Sponges can provide potential drugs against many major world-wide occurring diseases. Despite the high potential of sponge derived drugs no sustainable production method has been developed. Thus far it is not fully understood why, when, where and how these metabolites are produced in sponges. For the near future sea-based sponge culture seems to be the best production method. However, for controlled production in a defined system it is better to develop in vitro production methods, like in vitro sponge culture or even better sponge cell culture, culture methods for symbionts or the transfer of production routes into another host. We still have insufficient information about the background of metabolite production in sponges. Before production methods are developed we should first focus on factors that can induce metabolite production. This could be done in the natural habitat by studying the relation between stress factors (such as predation) and the production of bioactive metabolites. The location of production within the sponge should be identified in order to choose between sponge cell culture and symbiont culture. Alternatively the biosynthetic pathways could be introduced into hosts that can be cultured. For this the biosynthetic pathway of metabolite production should be unraveled, as well as the genes involved. This review discusses the current state of sponge metabolite production and the steps that need to be taken to develop commercial production techniques. The different possible production techniques are also discussed
Hypothesized kinetic models for describing the growth of globular and encrusting demosponges
Sipkema, D. ; Yosef, N.A.M. ; Adamczewski, M. ; Osinga, R. ; Mendola, D. ; Tramper, J. ; Wijffels, R.H. - \ 2006
Marine Biotechnology 8 (2006)1. - ISSN 1436-2228 - p. 40 - 51.
marine natural-products - dissolved organic-carbon - sponge crambe-crambe - culture - dynamics - metabolites - aquaculture - explants - sea
The marine sponges Dysidea avara and Chondrosia reniformis (globular forms) were cultured in the laboratory on a diet of viable Phaeodactylum tricornutum cells and dissolved nutrients (algae and fish powders). Our growth data were combined with literature data for Pseudosuberites andrewsi (a globular sponge) and for the encrusting sponges Oscarella lobularis, Hemimycale columella, and Crambe crambe. The suitability of three growth models-linear, exponential, and radial accretive-for describing the growth of globular and encrusting sponges was assessed. Radial accretive growth was determined to be the best model to describe growth of both encrusting and globular sponges. Average growth rates of 0.051 ± 0.016 and 0.019 ± 0.003 mm/day (calculated as the increase of the radius of the sponge per day) were obtained experimentally for D. avara and C. reniformis, respectively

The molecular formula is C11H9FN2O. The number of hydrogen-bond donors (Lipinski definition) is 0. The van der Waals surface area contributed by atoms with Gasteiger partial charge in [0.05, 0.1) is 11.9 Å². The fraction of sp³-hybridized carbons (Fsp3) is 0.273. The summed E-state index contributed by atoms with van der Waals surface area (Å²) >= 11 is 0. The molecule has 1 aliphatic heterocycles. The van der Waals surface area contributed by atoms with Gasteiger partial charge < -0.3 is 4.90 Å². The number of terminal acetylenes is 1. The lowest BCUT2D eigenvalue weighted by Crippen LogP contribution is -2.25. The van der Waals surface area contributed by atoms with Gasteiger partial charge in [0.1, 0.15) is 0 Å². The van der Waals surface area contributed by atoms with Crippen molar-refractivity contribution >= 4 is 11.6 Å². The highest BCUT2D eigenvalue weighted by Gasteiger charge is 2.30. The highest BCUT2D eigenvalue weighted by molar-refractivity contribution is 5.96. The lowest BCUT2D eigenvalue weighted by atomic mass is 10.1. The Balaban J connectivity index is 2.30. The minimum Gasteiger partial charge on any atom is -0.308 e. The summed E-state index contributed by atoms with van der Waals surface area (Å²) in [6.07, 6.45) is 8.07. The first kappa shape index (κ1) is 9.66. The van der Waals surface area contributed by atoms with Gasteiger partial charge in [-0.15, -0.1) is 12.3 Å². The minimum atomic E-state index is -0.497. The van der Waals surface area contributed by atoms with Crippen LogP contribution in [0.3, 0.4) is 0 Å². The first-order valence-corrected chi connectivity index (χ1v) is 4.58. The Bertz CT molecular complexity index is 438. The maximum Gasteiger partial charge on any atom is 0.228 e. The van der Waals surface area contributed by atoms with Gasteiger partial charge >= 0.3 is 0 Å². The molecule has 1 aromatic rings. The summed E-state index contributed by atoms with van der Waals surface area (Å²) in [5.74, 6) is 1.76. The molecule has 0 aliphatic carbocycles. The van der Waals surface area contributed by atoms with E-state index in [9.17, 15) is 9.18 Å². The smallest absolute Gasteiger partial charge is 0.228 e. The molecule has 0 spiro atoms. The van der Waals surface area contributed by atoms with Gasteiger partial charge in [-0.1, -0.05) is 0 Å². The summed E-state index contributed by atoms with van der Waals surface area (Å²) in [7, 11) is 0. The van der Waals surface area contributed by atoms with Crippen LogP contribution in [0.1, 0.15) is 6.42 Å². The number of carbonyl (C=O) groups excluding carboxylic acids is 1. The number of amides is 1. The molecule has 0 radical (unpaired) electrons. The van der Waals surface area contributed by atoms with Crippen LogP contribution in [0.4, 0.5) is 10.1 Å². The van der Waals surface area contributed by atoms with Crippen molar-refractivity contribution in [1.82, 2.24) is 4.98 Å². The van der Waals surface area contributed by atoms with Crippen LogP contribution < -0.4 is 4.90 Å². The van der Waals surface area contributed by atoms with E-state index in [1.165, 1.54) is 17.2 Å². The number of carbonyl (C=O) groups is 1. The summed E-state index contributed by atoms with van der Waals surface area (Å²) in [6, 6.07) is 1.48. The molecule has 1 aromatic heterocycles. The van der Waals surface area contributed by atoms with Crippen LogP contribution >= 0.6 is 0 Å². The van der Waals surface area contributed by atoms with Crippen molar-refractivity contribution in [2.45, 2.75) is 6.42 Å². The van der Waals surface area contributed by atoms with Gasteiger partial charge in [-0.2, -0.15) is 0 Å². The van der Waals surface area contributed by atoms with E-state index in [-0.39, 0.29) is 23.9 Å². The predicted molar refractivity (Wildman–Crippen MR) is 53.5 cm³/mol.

Occurrence, biological activity and synthesis of drimane sesquiterpenoids
Jansen, B.J.M. ; Groot, Æ. de - \ 2004
Natural Product Reports 21 (2004)4. - ISSN 0265-0568 - p. 449 - 477.
nudibranch cadlina-luteomarginata - fungus cryptoporus-volvatus - neuroblastoma sh-sy5y cells - s-alkoxycarbonyl xanthates - receptor-binding activity - ganoderma-neo-japonicum - gastric-mucosal lesions - marine natural-products - pieris-brassicae larvae - diels-a
In this review the names, structures and occurrence of all new drimanes and rearranged drimanes, which have been published between January 1990 and January 2003 have been collected. Subjects that have been treated are biosynthesis, analysis, biological activities, with special attention to cytotoxic activity and antifeedant and insecticidal activity and mode of action. An important part of the review deals with the synthesis of drimanes. This part has been subdivided into syntheses by transformation of natural products, syntheses starting from chiral compounds obtained by enzymatic resolution, syntheses by cationic polyolefin cyclizations, syntheses from trans-decalones, syntheses by radical cyclizations and syntheses by cycloaddition reactions. The review contains about 350 references.
The life and death of sponge cells
Sipkema, D. ; Snijders, A.P.L. ; Schroën, C.G.P.H. ; Osinga, R. ; Wijffels, R.H. - \ 2004
Biotechnology and Bioengineering 85 (2004)3. - ISSN 0006-3592 - p. 239 - 247.
marine natural-products - in-vitro - growth-inhibition - primary culture - ammonium ion - heat-stress - trehalose - sea - identification - cytotoxicity
Cell viability is an essential touchstone in the study of the effect of medium components on cell physiology. We developed a flow-cytometric assay to determine sponge-cell viability, based on the combined use of fluorescein diacetate (FDA) and propidium iodide (PI). Cell fluorescence measurements based on incubation of cells with FDA or PI resulted in a useful and reproducible estimate of the viability of primary sponge-cell cultures. We studied the effects of temperature, ammonium, and the fungicide amphotericin B on the viability of a primary-cell culture from the marine sponge Suberites domuncula using the aforementioned flow-cytometric assay. S. domuncula cells die rapidly at a temperature of greater than or equal to22degreesC, but they are insensitive to ammonium concentrations of up to 25 mM. Amphotericin B, which is frequently used in sponge-cell culture media, was found to be toxic to S. domuncula cells. (C) 2004 Wiley Periodicals, Inc.